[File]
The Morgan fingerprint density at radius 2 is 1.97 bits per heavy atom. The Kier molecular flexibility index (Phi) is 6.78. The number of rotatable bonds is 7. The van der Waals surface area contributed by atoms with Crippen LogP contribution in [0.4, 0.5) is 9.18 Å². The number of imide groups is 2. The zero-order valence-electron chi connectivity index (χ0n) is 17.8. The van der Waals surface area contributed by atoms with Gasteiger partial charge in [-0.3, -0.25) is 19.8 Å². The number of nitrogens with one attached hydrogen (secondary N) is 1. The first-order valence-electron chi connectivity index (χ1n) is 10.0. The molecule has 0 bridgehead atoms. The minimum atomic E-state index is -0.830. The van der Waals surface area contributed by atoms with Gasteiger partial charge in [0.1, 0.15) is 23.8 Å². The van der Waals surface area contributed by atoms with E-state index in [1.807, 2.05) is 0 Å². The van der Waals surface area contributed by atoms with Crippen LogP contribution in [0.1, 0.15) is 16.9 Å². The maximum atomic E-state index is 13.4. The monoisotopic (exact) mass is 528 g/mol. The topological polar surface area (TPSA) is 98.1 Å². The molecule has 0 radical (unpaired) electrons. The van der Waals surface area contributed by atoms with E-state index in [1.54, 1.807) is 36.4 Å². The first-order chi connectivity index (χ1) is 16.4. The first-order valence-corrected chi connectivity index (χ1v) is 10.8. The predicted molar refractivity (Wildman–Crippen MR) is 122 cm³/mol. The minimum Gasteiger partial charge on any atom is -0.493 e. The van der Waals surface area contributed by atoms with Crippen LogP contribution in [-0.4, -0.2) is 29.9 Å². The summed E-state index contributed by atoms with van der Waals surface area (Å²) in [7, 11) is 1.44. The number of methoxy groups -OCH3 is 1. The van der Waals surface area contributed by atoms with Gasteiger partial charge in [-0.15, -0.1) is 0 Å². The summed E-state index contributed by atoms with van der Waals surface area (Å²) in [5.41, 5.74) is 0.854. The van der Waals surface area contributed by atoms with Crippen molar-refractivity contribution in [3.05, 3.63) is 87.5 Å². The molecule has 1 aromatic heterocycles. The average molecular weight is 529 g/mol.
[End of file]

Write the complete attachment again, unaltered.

The Morgan fingerprint density at radius 2 is 1.97 bits per heavy atom. The Kier molecular flexibility index (Phi) is 6.78. The number of rotatable bonds is 7. The van der Waals surface area contributed by atoms with Crippen LogP contribution in [0.4, 0.5) is 9.18 Å². The number of imide groups is 2. The zero-order valence-electron chi connectivity index (χ0n) is 17.8. The van der Waals surface area contributed by atoms with Gasteiger partial charge in [-0.3, -0.25) is 19.8 Å². The number of nitrogens with one attached hydrogen (secondary N) is 1. The first-order valence-electron chi connectivity index (χ1n) is 10.0. The molecule has 0 bridgehead atoms. The minimum atomic E-state index is -0.830. The van der Waals surface area contributed by atoms with Gasteiger partial charge in [0.1, 0.15) is 23.8 Å². The van der Waals surface area contributed by atoms with E-state index in [1.807, 2.05) is 0 Å². The van der Waals surface area contributed by atoms with Crippen LogP contribution in [0.1, 0.15) is 16.9 Å². The maximum atomic E-state index is 13.4. The monoisotopic (exact) mass is 528 g/mol. The topological polar surface area (TPSA) is 98.1 Å². The molecule has 0 radical (unpaired) electrons. The van der Waals surface area contributed by atoms with E-state index in [1.54, 1.807) is 36.4 Å². The first-order chi connectivity index (χ1) is 16.4. The first-order valence-corrected chi connectivity index (χ1v) is 10.8. The predicted molar refractivity (Wildman–Crippen MR) is 122 cm³/mol. The minimum Gasteiger partial charge on any atom is -0.493 e. The van der Waals surface area contributed by atoms with Crippen LogP contribution in [-0.4, -0.2) is 29.9 Å². The summed E-state index contributed by atoms with van der Waals surface area (Å²) in [7, 11) is 1.44. The number of methoxy groups -OCH3 is 1. The van der Waals surface area contributed by atoms with Gasteiger partial charge in [-0.15, -0.1) is 0 Å². The summed E-state index contributed by atoms with van der Waals surface area (Å²) in [5.41, 5.74) is 0.854. The van der Waals surface area contributed by atoms with Crippen molar-refractivity contribution in [3.05, 3.63) is 87.5 Å². The molecule has 1 aromatic heterocycles. The average molecular weight is 529 g/mol.